The School of Public Health sits next to an area unfortunately characterized as “Methadone Mile,” a stretch of Albany Street including Boston Medical Center, a homeless shelter, and a number of drug treatment facilities.
To confront this stigmatizing narrative, the Activist Lab’s educational technologist, Liam Hunt, created the first installation of the Life on Albany photo series in 2016, showing the faces of people experiencing homelessness, substance abuse disorders, and mental illness down the street from SPH.
Many people on Albany Street near our school are challenged by substance abuse disorders, mental illness, and homelessness. To confront a stigmatizing narrative, the Activist Lab’s educational technologist, Liam Hunt, created the Life on Albany photo series, showing the faces of people to engage our school community in important conversations about the difficulties they face and the importance of understanding who they are.Photo Credit: Liam Hunt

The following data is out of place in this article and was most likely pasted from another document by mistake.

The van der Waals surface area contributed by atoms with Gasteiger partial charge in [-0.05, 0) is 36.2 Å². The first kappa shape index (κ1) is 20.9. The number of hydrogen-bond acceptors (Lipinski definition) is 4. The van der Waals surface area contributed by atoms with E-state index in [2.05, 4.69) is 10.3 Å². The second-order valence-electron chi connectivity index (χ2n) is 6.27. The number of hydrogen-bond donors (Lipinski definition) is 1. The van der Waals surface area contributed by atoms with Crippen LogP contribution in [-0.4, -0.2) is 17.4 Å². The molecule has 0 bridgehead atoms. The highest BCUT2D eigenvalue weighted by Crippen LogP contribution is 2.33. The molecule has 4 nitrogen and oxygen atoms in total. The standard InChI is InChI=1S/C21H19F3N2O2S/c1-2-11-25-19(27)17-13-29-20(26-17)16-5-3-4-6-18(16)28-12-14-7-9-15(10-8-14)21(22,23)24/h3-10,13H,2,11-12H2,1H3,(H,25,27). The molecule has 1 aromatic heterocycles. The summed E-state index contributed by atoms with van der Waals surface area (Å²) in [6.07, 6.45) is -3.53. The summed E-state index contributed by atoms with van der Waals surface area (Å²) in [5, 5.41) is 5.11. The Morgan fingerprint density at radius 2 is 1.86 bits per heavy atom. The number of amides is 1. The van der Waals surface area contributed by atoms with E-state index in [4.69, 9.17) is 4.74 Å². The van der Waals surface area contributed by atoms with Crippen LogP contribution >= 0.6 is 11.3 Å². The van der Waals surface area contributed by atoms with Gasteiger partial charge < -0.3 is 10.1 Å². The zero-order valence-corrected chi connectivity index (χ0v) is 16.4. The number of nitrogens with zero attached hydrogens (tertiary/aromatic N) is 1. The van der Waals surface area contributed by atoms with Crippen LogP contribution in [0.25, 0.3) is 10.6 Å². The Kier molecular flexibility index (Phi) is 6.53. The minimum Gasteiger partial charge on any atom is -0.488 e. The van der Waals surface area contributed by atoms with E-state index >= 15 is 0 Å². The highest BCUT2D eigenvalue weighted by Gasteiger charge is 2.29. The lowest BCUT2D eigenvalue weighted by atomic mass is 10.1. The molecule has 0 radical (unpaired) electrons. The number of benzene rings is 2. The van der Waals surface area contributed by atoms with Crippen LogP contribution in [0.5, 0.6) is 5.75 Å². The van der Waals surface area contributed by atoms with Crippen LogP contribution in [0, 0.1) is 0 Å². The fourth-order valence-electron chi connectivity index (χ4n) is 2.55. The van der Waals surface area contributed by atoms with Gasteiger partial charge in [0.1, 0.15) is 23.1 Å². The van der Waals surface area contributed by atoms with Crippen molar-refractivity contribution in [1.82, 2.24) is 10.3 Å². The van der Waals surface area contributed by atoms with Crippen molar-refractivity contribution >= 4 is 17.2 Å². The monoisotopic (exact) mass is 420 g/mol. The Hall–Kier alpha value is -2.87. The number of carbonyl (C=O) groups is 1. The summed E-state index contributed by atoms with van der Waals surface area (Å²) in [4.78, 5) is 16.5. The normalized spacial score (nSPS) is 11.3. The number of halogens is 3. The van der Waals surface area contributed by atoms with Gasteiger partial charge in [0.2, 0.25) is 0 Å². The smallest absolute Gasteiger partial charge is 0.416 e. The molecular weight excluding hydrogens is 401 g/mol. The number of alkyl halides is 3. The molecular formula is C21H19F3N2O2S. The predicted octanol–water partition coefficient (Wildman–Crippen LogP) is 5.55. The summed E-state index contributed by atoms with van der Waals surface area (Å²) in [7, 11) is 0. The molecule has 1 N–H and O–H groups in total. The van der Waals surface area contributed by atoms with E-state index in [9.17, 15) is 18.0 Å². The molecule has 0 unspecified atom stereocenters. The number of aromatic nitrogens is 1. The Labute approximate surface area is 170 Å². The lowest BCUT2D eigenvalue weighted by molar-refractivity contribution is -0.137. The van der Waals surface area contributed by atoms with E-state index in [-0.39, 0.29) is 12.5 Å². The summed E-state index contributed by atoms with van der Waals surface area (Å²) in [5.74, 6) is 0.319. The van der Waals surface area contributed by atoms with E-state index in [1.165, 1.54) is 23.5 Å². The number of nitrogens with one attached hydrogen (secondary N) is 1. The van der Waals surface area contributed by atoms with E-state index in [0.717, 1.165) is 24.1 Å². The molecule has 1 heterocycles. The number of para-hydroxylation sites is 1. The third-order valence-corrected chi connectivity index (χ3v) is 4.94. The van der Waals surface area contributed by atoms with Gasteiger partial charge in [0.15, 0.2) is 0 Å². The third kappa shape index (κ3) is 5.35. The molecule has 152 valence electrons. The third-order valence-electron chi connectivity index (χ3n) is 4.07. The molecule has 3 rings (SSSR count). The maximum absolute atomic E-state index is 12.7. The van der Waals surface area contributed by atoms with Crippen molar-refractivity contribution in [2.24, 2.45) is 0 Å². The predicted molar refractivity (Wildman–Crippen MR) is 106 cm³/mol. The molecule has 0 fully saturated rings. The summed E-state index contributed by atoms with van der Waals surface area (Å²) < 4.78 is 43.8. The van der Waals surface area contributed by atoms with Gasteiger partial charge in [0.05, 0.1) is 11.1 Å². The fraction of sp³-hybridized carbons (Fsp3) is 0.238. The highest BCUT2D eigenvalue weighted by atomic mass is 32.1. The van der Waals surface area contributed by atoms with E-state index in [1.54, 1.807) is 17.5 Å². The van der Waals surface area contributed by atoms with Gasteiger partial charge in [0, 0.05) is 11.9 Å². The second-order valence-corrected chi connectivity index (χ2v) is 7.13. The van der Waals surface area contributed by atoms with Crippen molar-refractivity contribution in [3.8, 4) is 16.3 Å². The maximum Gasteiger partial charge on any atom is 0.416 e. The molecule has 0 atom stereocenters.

“We created the photo series as a way to bring our neighbors on Albany Street to our school community, and start a conversation about our role in this neighborhood,” Hunt says. “I hoped to capture something evocative, but fair to the people in the photos.”
“It’s important for us to put a face to those individuals, to know who they are and to hear their stories,” says Harold Cox, director of the Activist Lab and associate dean for public health practice. Before taking the pictures, both Hunt and Cox engaged in conversations with the subjects, explaining what they were doing and that they were free to either accept or decline to have their photo taken. All of the participants signed a release form allowing the Activist Lab to use and display the pictures, and printed copies were later delivered to all subjects who could be located.
“We hope to be able to use this series to engage in important conversations about the difficulties faced by this population and the importance of understanding who they are,” Cox says. Part of that conversation is underway in the Life on Albany committee, which asks how SPH can be a better neighbor and improve health on its own doorstep.